Alexander Hamilton Papers
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From Alexander Hamilton to James McHenry, 19 September 1799

To James McHenry

New York Sep. 19th 1799


I have communicated to Col Bentley your resolution as expressed in your letter of the 30th of Augt in respect to the late appointments for his Regiment.1

But the occasion claims from me some remarks, as due to my own opinion of propriety and the good of the service.

I cannot doubt that the practice of your Department, as to the filling of vacancies in new corps, previous to your coming into it, was such as you state; but in the latitude in which it is stated, I cannot easily be persuaded, that it is such a practice as ought to be continued, or that it is not of a nature to sow the seeds of permanent discontent in the infancy of every corps.

I can nevertheless agree in the position of the Commander in Chief, that when, in the case of a newly created Corps, an officer declines his appointment, during the act of formation, the vacancy is not necessarily to be filled by the next in seniority.

But this is a rule rather to be narrowed than extended in its application; because it clashes with expectations that will inevitably grow up in the minds of Officers and in which their pride and self-love will always take a very active part. It is, in my opinion, to carry it to an impolitic extreme, to say, that it shall operate, until the “Regiment Legion or Corps has been recruited or nearly so and has marched to Head Quarters”: And to apply it to a single case of promotion is to mistake its principle; as from the subsequent expressions of the Commander in Chief may be inferred to be his idea. The rule is naturally confined to the case of an officer, in the original creation, who declines his appointment; in other words who refuses to accept. The moment a station has been filled by acceptance though but for a day the right of promotion attaches to it, and if becoming afterwards vacant it is filled by a new person, this is a violation of the principles of service and of the just expectations of subordinate Officers.

It is not a correct answer to this to say that a Corps “is open to new appointments” or as I understand the phrase, that the right of promotion does not commence till after the relative rank of the officers who have been appointed has been settled.

The want of a settlement of relative rank among them only leaves it doubtful what individual of their number shall succeed; but it does not involve any doubt whether aggregately they do not exclude a stranger. There is a still a clear right of some one of them to succeed, to be effectuated as soon as the relative rank is established, and new persons ought to come in junior to them all.

The appointment therefore of a new person in the place of one designated to an office in the Regimental Staff to take precedence of others before appointed is irregular, and not warranted by the rule, if taken within just limits or within the definition of the Commander in Chief.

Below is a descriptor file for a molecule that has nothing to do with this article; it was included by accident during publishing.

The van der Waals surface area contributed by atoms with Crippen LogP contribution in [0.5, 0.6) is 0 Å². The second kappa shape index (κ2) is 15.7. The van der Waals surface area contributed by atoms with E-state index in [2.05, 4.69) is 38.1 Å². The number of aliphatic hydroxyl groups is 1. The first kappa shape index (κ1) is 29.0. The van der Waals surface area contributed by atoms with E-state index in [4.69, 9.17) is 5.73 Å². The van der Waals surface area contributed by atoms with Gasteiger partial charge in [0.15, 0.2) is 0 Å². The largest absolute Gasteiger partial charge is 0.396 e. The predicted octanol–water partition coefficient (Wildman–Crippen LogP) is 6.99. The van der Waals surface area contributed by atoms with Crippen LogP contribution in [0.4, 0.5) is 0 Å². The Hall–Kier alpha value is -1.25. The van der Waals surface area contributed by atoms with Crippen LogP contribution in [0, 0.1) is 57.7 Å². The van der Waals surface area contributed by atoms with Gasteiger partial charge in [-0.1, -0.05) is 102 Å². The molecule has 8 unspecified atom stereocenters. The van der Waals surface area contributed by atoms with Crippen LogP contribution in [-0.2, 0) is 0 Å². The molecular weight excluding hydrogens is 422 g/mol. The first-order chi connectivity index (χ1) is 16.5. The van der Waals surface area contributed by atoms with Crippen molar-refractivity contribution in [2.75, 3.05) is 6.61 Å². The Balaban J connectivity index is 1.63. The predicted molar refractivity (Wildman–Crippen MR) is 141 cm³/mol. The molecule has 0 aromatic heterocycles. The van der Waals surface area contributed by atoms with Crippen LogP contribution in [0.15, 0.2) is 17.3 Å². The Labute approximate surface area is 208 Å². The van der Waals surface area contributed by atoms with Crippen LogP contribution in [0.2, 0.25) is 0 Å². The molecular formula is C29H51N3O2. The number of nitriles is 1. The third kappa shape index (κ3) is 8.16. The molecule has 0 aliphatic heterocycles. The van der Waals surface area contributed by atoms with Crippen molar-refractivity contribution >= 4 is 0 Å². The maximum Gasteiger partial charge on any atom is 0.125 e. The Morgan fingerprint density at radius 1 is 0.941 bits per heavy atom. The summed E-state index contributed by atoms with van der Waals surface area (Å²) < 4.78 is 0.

Even the practice of introducing new men to vacancies occasionned by the non acceptance of officers in the original appointment ought not in my judgment to be continued till the Corps should have been recruited or nearly so and marched to head quarters, as you state to have been the case. This may be so long protracted as to postpone inconveniently the routine of promotion and produce dissatisfaction. A reasonable period should be fixed within which acceptances may with due diligence be ascertained—suppose three months from the first appointment of Officers. To keep the thing open for a year or more, which is likely to be the case in the present instance if completion of the regiments should be the criterion, could not fail to beget discontent—even in men of moderate and subordinate tempers.

The recommendation of persons as officers by the Commandants of Regiments ought I think, where the contrary is not expressed, to be understood to mean that they shall come in as junior second Lieutenants.

If I recollect rightly, in one or two instances of an early date, they have expressed the contrary, and relying upon their judgment of the probable effect on their Regiments, I have countenanced the recommendation. But I am clearly of opinion that this ought not to be the case in future; and that considering the length of time, which has elapsed since the organisation of the Regiments, it is indispensable that the routine of promotion shall henceforth prevail; with the exception perhaps of the fifth Regiment in consideration of the recency of the appointments for it.2

Military prejudices are not only inseparable from but they are essential to the Military Profession. The Government which desires to have a satisfied and useful army must consult them. They cannot be moulded at its pleasure. It is vain to aim at it.

I must entreat, Sir, that the observations which I have offered in this letter may be attentively weighed. They are urged upon mature reflection; and are believed to be material to your satisfaction and that of the officers principal in command, to the satisfaction of all the officers, present and future, to whom they are applicable & to the harmonious course of our Military Affairs.

With great respect & esteem   I have the honor to be

ADf, Hamilton Papers, Library of Congress.

1H to William C. Bentley, September 18, 1799 (listed in the appendix to this volume).

2Of the thirty-six officers in the Fifth Regiment of Infantry, twenty-nine had been appointed in April, May, and July, 1799 (Godfrey, “Provisional Army,” description begins Charles E. Godfrey, “Organization of the Provisional Army of the United States in the Anticipated War with France, 1798–1800,” The Pennsylvania Magazine of History and Biography XXXVIII (1914: Reprinted, New York, 1965). Godfrey confuses the Provisional Army with the Additional Army. description ends 137–40).

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